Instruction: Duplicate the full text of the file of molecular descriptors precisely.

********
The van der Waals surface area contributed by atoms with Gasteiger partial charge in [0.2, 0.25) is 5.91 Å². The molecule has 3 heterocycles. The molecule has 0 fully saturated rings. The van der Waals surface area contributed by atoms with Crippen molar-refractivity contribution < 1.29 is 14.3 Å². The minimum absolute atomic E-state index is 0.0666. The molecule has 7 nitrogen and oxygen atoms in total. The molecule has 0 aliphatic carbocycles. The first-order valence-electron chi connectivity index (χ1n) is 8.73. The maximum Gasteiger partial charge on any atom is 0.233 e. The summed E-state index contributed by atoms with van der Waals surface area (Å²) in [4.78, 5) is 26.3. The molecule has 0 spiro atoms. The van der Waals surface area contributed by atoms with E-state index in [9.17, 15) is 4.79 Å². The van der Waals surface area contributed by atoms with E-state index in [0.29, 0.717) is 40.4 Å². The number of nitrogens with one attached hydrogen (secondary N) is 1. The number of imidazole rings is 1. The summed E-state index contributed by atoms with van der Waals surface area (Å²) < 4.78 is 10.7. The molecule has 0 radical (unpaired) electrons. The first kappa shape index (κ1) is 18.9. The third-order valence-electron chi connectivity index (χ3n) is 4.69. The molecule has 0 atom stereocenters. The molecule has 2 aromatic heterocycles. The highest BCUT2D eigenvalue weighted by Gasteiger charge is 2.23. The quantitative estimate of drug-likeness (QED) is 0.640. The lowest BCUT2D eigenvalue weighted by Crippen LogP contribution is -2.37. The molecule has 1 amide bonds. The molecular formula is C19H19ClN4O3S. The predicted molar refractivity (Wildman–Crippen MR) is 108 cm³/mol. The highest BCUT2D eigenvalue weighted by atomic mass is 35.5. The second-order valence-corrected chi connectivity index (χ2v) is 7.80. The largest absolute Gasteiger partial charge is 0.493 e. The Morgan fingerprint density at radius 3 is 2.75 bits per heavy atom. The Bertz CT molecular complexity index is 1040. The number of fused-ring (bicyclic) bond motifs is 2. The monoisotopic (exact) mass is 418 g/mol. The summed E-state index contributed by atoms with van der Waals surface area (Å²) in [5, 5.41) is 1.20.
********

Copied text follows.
The van der Waals surface area contributed by atoms with Gasteiger partial charge in [0.2, 0.25) is 5.91 Å². The molecule has 3 heterocycles. The molecule has 0 fully saturated rings. The van der Waals surface area contributed by atoms with Crippen molar-refractivity contribution < 1.29 is 14.3 Å². The minimum absolute atomic E-state index is 0.0666. The molecule has 7 nitrogen and oxygen atoms in total. The molecule has 0 aliphatic carbocycles. The first-order valence-electron chi connectivity index (χ1n) is 8.73. The maximum Gasteiger partial charge on any atom is 0.233 e. The summed E-state index contributed by atoms with van der Waals surface area (Å²) in [4.78, 5) is 26.3. The molecule has 0 spiro atoms. The van der Waals surface area contributed by atoms with E-state index in [9.17, 15) is 4.79 Å². The van der Waals surface area contributed by atoms with E-state index in [0.29, 0.717) is 40.4 Å². The number of nitrogens with one attached hydrogen (secondary N) is 1. The number of imidazole rings is 1. The summed E-state index contributed by atoms with van der Waals surface area (Å²) < 4.78 is 10.7. The molecule has 0 radical (unpaired) electrons. The first kappa shape index (κ1) is 18.9. The third-order valence-electron chi connectivity index (χ3n) is 4.69. The molecule has 0 atom stereocenters. The molecule has 2 aromatic heterocycles. The highest BCUT2D eigenvalue weighted by Gasteiger charge is 2.23. The quantitative estimate of drug-likeness (QED) is 0.640. The lowest BCUT2D eigenvalue weighted by Crippen LogP contribution is -2.37. The molecule has 1 amide bonds. The molecular formula is C19H19ClN4O3S. The predicted molar refractivity (Wildman–Crippen MR) is 108 cm³/mol. The highest BCUT2D eigenvalue weighted by atomic mass is 35.5. The second-order valence-corrected chi connectivity index (χ2v) is 7.80. The largest absolute Gasteiger partial charge is 0.493 e. The Morgan fingerprint density at radius 3 is 2.75 bits per heavy atom. The Bertz CT molecular complexity index is 1040. The number of fused-ring (bicyclic) bond motifs is 2. The monoisotopic (exact) mass is 418 g/mol. The summed E-state index contributed by atoms with van der Waals surface area (Å²) in [5, 5.41) is 1.20.